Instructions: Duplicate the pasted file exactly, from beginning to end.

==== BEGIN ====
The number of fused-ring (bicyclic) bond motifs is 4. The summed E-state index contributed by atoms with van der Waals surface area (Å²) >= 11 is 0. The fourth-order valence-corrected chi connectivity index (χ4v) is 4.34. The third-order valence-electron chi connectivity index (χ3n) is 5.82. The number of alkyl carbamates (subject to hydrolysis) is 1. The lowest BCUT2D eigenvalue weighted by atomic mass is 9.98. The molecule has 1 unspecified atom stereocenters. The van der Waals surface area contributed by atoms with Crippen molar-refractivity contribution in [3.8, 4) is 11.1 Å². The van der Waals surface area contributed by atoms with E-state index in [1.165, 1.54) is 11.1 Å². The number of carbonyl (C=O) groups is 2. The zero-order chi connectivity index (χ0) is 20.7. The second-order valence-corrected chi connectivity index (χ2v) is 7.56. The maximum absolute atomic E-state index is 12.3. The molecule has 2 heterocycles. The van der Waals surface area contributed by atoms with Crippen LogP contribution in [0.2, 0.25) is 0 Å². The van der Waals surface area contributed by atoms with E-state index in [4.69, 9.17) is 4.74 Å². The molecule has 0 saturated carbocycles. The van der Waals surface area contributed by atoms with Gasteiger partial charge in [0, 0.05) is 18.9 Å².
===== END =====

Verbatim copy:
The number of fused-ring (bicyclic) bond motifs is 4. The summed E-state index contributed by atoms with van der Waals surface area (Å²) >= 11 is 0. The fourth-order valence-corrected chi connectivity index (χ4v) is 4.34. The third-order valence-electron chi connectivity index (χ3n) is 5.82. The number of alkyl carbamates (subject to hydrolysis) is 1. The lowest BCUT2D eigenvalue weighted by atomic mass is 9.98. The molecule has 1 unspecified atom stereocenters. The van der Waals surface area contributed by atoms with Crippen molar-refractivity contribution in [3.8, 4) is 11.1 Å². The van der Waals surface area contributed by atoms with E-state index in [1.165, 1.54) is 11.1 Å². The number of carbonyl (C=O) groups is 2. The zero-order chi connectivity index (χ0) is 20.7. The second-order valence-corrected chi connectivity index (χ2v) is 7.56. The maximum absolute atomic E-state index is 12.3. The molecule has 2 heterocycles. The van der Waals surface area contributed by atoms with Crippen LogP contribution in [0.2, 0.25) is 0 Å². The van der Waals surface area contributed by atoms with E-state index in [4.69, 9.17) is 4.74 Å². The molecule has 0 saturated carbocycles. The van der Waals surface area contributed by atoms with Gasteiger partial charge in [0, 0.05) is 18.9 Å².